I chose to read this book because I have never been challenged or asked to affirm my gender - and I wanted to know how someone copes with that. I am a cis-woman whose relationships don't require explanations; Janet is obligated to tell lovers she is trans. She has to (?) clarify what "kind" of woman she is. She has a way of managing the difficulties of society and her circumstances that I really admire. Janet constantly recognizes those who supported her and the acceptance she received from others. She highlights them to the point that the others are barely recognizable except as teaching moments. She looks back on her life and constantly notes how lucky she was to not be attacked or killed for affirming her gender. She spends much more time describing the positive than the many hard realities that she faced - which are many in addition to her being assigned male.

To me, it feels like Janet is writing to educate. Janet succeeds in weaving her memoir with education to help inform readers of issues affecting trans people and cis people. At one point, I especially felt that she was entreating teachers and counselors to be better allies. Throughout her memoir she cites sources (naming the sources in the text, opening the door as wide as possible so you can find out more), explains terms, and compassionately describes sexism, feminism, and the behaviors that hurt and help young men and women who are affirming their gender. Although I'm already on board with the information and intent, I think it's a good book for someone who is just learning about these issues like myself. ( )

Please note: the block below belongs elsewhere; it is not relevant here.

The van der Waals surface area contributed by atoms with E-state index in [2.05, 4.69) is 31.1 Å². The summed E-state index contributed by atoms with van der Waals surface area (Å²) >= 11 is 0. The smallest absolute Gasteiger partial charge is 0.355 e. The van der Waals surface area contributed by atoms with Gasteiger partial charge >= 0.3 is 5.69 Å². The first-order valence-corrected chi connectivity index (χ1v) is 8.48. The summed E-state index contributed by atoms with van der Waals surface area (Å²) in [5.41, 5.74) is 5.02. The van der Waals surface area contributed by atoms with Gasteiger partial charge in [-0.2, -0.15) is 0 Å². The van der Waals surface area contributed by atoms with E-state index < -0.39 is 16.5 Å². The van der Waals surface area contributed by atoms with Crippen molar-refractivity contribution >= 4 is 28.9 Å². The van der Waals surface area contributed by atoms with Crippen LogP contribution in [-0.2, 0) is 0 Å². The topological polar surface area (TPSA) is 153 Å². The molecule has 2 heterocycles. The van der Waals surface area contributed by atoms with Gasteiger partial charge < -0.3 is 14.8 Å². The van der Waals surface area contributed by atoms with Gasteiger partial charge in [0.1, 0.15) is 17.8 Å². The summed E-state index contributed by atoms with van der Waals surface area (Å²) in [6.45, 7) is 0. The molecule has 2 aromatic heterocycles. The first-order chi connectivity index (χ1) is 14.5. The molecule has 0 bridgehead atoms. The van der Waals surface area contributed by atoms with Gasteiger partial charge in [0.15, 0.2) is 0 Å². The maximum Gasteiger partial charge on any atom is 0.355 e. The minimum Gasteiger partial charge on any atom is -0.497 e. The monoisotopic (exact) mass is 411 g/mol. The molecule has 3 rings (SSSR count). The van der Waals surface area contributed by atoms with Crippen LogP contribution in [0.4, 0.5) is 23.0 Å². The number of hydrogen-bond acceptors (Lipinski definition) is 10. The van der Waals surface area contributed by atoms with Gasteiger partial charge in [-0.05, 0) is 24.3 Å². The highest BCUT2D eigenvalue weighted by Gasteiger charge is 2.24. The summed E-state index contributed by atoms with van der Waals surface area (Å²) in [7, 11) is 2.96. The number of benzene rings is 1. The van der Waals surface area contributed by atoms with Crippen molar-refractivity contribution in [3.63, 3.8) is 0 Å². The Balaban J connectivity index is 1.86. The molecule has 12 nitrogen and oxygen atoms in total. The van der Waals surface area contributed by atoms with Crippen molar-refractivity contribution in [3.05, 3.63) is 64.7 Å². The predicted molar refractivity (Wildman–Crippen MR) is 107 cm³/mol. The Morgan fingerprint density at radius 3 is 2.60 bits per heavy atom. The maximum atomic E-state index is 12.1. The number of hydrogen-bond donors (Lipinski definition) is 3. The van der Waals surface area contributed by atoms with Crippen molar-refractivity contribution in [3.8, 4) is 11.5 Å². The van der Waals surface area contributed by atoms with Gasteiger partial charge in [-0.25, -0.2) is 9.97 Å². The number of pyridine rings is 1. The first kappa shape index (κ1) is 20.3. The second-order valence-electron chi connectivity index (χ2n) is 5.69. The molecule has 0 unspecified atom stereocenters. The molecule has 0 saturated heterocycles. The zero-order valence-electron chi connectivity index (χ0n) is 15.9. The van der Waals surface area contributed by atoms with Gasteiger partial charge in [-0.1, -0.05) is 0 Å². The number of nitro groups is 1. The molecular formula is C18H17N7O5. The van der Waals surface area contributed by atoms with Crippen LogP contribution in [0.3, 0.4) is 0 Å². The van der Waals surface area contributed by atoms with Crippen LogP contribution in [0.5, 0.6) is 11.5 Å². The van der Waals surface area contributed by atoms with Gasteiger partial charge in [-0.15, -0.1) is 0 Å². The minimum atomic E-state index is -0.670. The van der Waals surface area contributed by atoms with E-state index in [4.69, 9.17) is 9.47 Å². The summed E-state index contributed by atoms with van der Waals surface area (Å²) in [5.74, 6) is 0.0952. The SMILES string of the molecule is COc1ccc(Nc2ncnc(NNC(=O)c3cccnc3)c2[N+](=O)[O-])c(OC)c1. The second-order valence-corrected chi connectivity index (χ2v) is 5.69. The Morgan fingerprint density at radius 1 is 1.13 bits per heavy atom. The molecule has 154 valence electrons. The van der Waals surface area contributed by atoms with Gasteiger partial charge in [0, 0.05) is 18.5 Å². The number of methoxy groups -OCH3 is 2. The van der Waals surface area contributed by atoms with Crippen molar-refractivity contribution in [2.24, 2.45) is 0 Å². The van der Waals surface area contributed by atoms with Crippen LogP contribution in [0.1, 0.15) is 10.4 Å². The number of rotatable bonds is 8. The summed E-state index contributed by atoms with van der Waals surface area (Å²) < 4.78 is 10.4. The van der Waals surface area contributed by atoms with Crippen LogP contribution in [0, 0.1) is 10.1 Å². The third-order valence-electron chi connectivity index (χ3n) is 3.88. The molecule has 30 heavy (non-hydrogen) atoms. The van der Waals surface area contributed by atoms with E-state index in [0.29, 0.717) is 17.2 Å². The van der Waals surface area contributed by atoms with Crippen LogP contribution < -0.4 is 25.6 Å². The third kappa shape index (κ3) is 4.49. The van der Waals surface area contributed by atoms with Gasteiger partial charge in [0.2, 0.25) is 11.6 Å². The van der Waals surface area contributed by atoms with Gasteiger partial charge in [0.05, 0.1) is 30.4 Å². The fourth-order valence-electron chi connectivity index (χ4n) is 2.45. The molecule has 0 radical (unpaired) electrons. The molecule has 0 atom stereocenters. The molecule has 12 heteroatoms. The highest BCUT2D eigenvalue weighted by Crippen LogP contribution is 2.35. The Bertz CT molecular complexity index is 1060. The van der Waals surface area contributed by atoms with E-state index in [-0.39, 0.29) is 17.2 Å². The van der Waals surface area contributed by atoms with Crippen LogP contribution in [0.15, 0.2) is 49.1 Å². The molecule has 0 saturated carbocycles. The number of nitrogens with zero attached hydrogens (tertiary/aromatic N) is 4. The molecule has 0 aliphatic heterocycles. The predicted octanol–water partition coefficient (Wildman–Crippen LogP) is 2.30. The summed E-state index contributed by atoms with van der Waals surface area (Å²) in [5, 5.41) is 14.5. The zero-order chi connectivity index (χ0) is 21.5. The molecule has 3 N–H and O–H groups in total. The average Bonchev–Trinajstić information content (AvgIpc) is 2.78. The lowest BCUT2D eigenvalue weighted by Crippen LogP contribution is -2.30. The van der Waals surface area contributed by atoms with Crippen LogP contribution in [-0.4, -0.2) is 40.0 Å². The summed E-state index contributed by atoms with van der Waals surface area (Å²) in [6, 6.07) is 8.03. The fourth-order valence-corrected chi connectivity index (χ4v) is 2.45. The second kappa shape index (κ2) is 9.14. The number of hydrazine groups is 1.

CassandraT | Sep 23, 2018 |
Anyone who's ever stepped outside the norms of the community they were born into will appreciate this book. It's a defining memoir for the 21st century. I listened to the audiobook, read by the author, whose narration is terrific.

Janet Mock is a woman with a deeply intersectional life experience. She was raised in poverty, is both multiracial and transgender. She embodies resilience and strength, telling her story with heart and grit.

She says, "Our genders are as unique as we are. No one’s definition is the same, and compartmentalizing a person as either a boy or a girl based entirely on the appearance of genitalia at birth undercuts our complex life experiences.”

Having traveled to Hawaii and loved the vibe, I also enjoyed learning more about the culture and language. For example, the exchange Wendi and Janet share about being mahu or third-gendered. Knowing that words like this exist, along with the cultural norms that create them, reminds me of how narrow-minded even the most open white, European-descended Americans like myself can be.

Janet shares how she was affected by the works of celebrated and relevant black authors like James Baldwin, Audre Lorde, and Zora Neale Hurston. All three of them have jetted even higher on my reading lists.

Despite the difficulties she's faced, Janet is never maudlin. In terms of her experience and the societal issues of transgender life, she tells it like it is. She covers the very real truths of violence, sex work, and family rejection that transgender people, especially women, face. If feel as if I received an education and a new perspective from this book. ( )
  TheBibliophage | Mar 20, 2018 |